What EXACTLY do you mean by protectionism? Frankly the whole idea is surrounded in myth and legend.

    Come clean please.

    GC

  • Comment number 12.

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  • Comment number 13.

    How to make an impact.

    In a week when the IMF has declared the UK the worst-placed major economy of this present crisis, one of its chief architects gets up to deliver a lecture to the rest of the world.

    Brown's speech will be remembered for the credibility gap you highlight, the use of words he doesn't understand and for a (priceless) Dom Joly moment: HELLO! NO, I'M IN DAVOS, SAVING THE WORLD!

    If we weren't an international laughing stock before, we certainly are now.

    And what's wrong with protectionism? The USA has been indulging in it for years under the banner of "free trade".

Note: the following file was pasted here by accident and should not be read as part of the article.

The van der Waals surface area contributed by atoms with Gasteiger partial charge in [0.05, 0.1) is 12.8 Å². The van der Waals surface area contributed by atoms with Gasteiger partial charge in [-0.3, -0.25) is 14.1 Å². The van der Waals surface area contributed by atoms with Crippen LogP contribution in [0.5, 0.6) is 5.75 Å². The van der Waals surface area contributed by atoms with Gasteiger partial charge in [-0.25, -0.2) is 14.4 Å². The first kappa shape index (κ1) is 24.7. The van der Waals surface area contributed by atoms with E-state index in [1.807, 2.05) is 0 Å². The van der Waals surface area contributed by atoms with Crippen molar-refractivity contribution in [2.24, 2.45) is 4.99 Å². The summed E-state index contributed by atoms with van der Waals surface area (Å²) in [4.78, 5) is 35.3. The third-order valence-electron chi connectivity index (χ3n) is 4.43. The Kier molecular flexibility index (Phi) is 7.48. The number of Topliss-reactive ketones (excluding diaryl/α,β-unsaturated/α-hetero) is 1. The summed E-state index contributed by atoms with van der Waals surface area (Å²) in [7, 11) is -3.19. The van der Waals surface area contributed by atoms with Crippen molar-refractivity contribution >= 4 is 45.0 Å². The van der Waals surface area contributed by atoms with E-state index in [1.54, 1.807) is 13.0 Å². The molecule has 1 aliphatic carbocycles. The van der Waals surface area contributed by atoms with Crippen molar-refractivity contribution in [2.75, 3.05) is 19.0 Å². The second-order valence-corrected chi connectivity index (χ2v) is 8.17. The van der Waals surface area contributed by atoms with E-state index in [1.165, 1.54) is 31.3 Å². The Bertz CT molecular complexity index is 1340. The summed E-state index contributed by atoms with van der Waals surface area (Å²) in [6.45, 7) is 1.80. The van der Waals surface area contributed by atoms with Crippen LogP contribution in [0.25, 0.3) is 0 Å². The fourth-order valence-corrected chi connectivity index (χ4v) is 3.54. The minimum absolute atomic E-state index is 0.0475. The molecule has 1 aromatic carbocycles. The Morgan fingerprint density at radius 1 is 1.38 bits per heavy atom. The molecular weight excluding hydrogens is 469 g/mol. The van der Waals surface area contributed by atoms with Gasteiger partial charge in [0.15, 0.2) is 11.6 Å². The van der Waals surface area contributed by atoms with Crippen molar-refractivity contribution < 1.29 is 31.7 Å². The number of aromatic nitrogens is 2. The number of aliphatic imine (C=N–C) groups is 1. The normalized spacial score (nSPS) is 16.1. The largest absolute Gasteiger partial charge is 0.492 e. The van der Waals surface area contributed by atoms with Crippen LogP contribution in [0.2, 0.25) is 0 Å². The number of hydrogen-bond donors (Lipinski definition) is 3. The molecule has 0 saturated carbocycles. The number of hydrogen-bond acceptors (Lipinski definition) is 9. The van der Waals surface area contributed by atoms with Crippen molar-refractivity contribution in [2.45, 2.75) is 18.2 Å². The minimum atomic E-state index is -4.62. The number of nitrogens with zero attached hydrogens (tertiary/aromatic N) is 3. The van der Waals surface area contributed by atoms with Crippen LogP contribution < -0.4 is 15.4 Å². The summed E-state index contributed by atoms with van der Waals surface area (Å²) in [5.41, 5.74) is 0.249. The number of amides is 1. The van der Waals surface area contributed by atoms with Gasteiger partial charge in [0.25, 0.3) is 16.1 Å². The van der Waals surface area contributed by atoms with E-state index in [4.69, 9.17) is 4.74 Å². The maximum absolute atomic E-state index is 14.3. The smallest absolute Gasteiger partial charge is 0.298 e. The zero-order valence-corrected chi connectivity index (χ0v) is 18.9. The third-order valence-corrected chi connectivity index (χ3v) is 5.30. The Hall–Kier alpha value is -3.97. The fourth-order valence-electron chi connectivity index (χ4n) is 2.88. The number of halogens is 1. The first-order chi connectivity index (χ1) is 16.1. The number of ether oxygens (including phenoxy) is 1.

• Comment number 14.

    How does Gordon Browns' professed & much trumpeted support for 'the knowledge economy' square with the inability to get jobs in Britain filled by qualified British workers, when importing workers from Italy suits the French owned company?
    Economics is not a dry subject: it is the cause of grief, as well as projecting or tracking profit.
    With GB spouting away at Davos, whilst the engines of economic growth are dismantled or sourced by imported labour, we are steaming towards the Iceberg eventual meltdown.
    It is not protectionism to expect that locally sourced labour should have a chance of employment in straitened times.

  • Comment number 15.

    "History is not destiny"

    How true, how true. You know, maths isn't transcendental idealism either. And latin isn't actually your nemesis.

  • Comment number 16.

    Brown's "policy" of saying something, saying anything rather than do nothing is only worthwhile if he has anything relevant to say. In any large business a senior executive will make a significant contribution when declaring the annual results, setting out the corporate vision or if a major calamity strikes.